It isn't widely realized that three of the four successful long-lived integrated EHRs (with single patient database) are extensible by this definition.
The VA VistA's programming Standards & Conventions (SACs) allowed the extension of VistA over the years by VA sites nationwide, with -- for example -- the Puget Sound VA developing VistA's Provider Order Entry (POE) system, and the Topeka VA writing VistA's Bar Code Medication Administration (BCMA) module. VistA's extensibility under the VA's Decentralized Hospital Computer Program (DHCP) of the 1980s and 1990s is a principal reason why VistA now has more than 100 major sub-systems and an estimated 125,000 function points.
Cerner's EHR can be extended using Cerner Command Language (CCL), which is a proprietary "scripting language" in which as much as a quarter of the Cerner EHR's logic is written. Many Cerner sites employ multiple CCL programmers, and books on CCL are available from Amazon.
And perhaps surprising to many, Epic's EHR is also extensible by Epic customers, as Epic makes source code and documentation available so that customer organizations can develop name-spaced code and data structures that extend Epic's functionality in a manner similar to Epic's customizations of their system for their clients. Epic encourages customers to use the other mechanisms for enhancing the functionality of the Epic EHR, but they also support what they term "free range programmers" in their customers' organizations.
Meditech, the fourth of the long-lived integrated EHR systems, has a closed code base.
Finally, Allscripts' supports extension of their Sunrise environment using a package called ObjectsPlus that has a reputation for being hard to use, and requires highly skilled and expensive programmers -- which makes it an impractical proposition for many Sunrise customers.
I would ask Lakeway Regional Medical Center in Lakeway, Texas. They are the most recent customer to implement a complete and comprehensive portfolio of Allscripts products/applications including all administrative, financial, clinical, departmental and medical device connectivity except Cardiology. Partner systems for PACS and Surgery Management. Speak to the hospitals and healthcare clients not the vendor for accurate information.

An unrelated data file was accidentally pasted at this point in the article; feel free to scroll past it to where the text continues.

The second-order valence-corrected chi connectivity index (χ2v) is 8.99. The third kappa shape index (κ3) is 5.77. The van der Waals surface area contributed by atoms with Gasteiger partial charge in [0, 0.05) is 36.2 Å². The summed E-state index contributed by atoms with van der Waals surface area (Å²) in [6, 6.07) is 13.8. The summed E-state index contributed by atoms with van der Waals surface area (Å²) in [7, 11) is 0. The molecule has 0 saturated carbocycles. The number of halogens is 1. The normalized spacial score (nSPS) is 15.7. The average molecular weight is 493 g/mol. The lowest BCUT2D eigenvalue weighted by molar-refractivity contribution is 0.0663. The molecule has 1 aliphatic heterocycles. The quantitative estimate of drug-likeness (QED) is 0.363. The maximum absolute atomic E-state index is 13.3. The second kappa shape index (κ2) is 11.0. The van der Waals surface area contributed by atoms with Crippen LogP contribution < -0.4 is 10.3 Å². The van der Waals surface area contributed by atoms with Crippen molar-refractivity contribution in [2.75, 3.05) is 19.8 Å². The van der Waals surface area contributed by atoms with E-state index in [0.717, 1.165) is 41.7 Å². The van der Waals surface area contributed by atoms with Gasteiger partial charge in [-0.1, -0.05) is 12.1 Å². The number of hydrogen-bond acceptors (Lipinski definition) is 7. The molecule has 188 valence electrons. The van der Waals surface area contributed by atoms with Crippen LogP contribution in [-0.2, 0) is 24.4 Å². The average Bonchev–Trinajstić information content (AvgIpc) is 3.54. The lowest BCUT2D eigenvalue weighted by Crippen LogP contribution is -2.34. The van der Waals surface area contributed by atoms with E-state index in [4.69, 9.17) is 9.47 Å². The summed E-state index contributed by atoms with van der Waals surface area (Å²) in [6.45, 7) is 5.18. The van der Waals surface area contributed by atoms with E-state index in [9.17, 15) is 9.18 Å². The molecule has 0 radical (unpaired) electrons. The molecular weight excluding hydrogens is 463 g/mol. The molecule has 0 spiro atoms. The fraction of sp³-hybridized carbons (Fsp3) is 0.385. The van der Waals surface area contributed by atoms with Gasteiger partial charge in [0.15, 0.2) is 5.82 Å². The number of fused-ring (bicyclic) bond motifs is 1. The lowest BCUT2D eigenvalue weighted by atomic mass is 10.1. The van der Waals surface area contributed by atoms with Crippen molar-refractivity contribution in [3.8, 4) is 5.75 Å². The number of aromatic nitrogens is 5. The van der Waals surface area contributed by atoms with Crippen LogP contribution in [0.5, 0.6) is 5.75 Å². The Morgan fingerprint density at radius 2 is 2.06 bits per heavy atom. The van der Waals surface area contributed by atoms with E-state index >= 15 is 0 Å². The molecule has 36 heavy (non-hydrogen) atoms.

Allscripts is promoting the concept of enabling non Allscripts resources to augment it's offerings via an API. They talk of having add on applications available in a way similar to how Apple does it with iTunes. I think that this is a more contemporary and open approach than seen from other healthcare vendors.
Open systems don't require $10,000 sign up fees and annual renewal costs in the thousands as well. If the purpose of this open system is to encourage innovation, then the company should be looking at what all comers have to offer whether it is just an idea or a fully functional system. A company the size of Allscripts should be able to take any idea and bring it to market if they think it is worth developing.
Until EPIC, Meditech, Cerner and others, allow you to interact with their code at the API level, then yes, I'd say Allscripts is open. If you compare it to GNU/GPL licenses, then no it's not open. Vendors must maintain some level of control if the application is to be supported by the vendor.
The real question is Healthcare ready for any really open systems? Healthcare is one of the worst industries for blaming the vendor for everything negative about an application rather than taking taking control of their own environment. Many healthcare organizations hire a young IT resource that immediately creates an ODBC connection to the HIS database and write a rouge app or report that ties up the database. Then they open a support ticket with the vendor for slowness. I've seen it over and over. They create Citrix environments that map printers, drives, bring over large profiles, etc. Then they open a support ticket complaining about logon times.
An open system is one where customers and vendors can implement various connections to the system, without requiring restrictive access and licensing agreements. Windows is an open system: anyone can develop applications for Windows without having an NDA with Microsoft or having Microsoft approve your license terms.